The forward-delta process 400 is initiated in step 405. In step 410, a host attempts to initiate a write I/O operation to either the new or old virtual disks through a mapping agent 110, causing the agent 110 to encounter an active Nw mapping state 250. As a result, the agent 110 issues a mapping fault message for the write to the controller 120, step 420. The controller 120 receives the write fault from the step 420 and allocates a new segment for the faulting map entry, step 430. The allocation of a new segment for the faulting map entry in step 430 presumes the availability of free segments on non-virtual storage and an infrastructure in the controller to manage allocation of these free segments. It should be appreciated that the particular mechanism and infrastructure to select and allocate free segments is beyond the scope of this disclosure.
The controller 120 copies the contents of the original virtual disk segment protected by the Nw state 250 to the newly allocated segment, step 440. The controller 120 then updates its persistent copy of the mapping table for the faulting virtual disk so that the faulting segment's Nw state 250 is cleared and the storage location 230 refers to the newly allocated segment, step 450.
The controller 120 then sends the set_entry commands to all mapping agents 110 except the particular agent that produced the mapping fault message, step 460. The controller 120 maps the virtual disk in order to fix the mapping tables 200 (except in the particular agent that produced the mapping fault message) to match the table 200 in the controller from step 390. Specifically, the set_entry command contains the updated mapping table entry that specifies the new location for the writing I/O operations.
In step 470, the controller 120 responds to the mapping agent 110 that produced the fault message in step 420. In particular, the controller 120 provides information to fix the mapping table 200 with the updated mapping table entry 210 from step 450. In step 480, the controller 120 further directs the agent to retry the write operation that caused the initial mapping fault in step 420. The mapping agent 110 then receives the updated map entry 210, updates its mapping table 200, and retries the faulting write I/O, step 490. The forward-delta process concludes at step 495.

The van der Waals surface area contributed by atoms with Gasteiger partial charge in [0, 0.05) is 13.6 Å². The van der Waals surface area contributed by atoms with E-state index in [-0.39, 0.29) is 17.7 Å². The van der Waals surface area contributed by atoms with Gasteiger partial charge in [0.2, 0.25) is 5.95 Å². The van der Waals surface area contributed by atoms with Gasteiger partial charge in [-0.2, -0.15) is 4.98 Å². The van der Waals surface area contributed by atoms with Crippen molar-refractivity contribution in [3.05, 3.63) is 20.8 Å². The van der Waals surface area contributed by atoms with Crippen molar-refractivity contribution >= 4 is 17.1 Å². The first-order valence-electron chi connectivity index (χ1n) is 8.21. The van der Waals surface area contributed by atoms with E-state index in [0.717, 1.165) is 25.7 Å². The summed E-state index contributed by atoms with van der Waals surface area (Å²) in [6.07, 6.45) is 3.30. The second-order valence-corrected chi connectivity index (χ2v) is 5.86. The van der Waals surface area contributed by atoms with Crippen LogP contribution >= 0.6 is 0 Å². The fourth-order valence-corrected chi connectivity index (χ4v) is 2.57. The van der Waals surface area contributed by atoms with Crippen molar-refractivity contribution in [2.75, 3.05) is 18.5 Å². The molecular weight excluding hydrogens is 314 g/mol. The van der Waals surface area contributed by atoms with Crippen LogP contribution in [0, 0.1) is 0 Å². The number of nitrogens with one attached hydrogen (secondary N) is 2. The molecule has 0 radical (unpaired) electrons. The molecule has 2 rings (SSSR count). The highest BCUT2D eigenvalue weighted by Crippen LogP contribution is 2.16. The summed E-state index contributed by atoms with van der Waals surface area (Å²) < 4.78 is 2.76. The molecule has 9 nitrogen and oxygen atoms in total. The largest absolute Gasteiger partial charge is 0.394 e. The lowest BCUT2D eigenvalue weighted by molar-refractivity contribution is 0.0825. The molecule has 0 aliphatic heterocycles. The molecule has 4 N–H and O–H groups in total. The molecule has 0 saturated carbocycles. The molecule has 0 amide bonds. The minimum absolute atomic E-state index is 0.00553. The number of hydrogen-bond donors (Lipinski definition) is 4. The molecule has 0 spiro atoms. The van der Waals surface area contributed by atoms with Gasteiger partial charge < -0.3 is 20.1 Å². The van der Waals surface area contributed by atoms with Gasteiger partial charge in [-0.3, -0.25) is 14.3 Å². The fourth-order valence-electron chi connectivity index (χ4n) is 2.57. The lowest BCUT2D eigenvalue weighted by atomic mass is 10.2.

As illustrated in FIGS. 5A and 5B, a reverse-delta process 500, an alternative embodiment of the present invention, addresses the write faults caused by the disk copy process 300. The reverse-delta process 500 differs from the above described forward-delta process 400 in that the mapping agent 110 writes new data to the original virtual disk original segment while old data is preserved in the newly allocated segment.
The reverse-delta process 500 initiates in step 505 after a host attempts a write I/O operation through one of the mapping agents 110. The agent 110 encounters an activated Nw state 250 and sends to the controller 120 a mapping fault message for the write I/O, step 510. The controller 120 receives the write fault (step 520), allocates a new segment for the faulting map entry 210 (step 530), and copies the contents of the original virtual disk segment 210 protected by activated Nw state to the newly allocated segment, step 540.
The controller 120 then updates its persistent copy of the mapping table 200 for all the virtual disks that share the faulting segment 230 except for the mapping table that maps the particular virtual disk associated with the I/O fault, step 550. In particular, the controller 120 remaps the virtual disk segments 220 to the newly allocated storage location 230. To update the mapping tables, the controller 120 deactivates the Nw state 250 and changes the storage location 230 to refer to the newly allocated segment.
In step 560, the controller 120 sends set_entry commands to all mapping agents 110 using the mapping table 200 updated in step 550 above. This action propagates the segment change and the Nw state change to these mapping agents 110. The set_entry activates the blocking flag, allowing the controller 120 to know when all outstanding read I/Os to this segment have finished before allowing any writes to proceed to the original segment. The controller 120 waits for these set_entry operations to complete before acting further.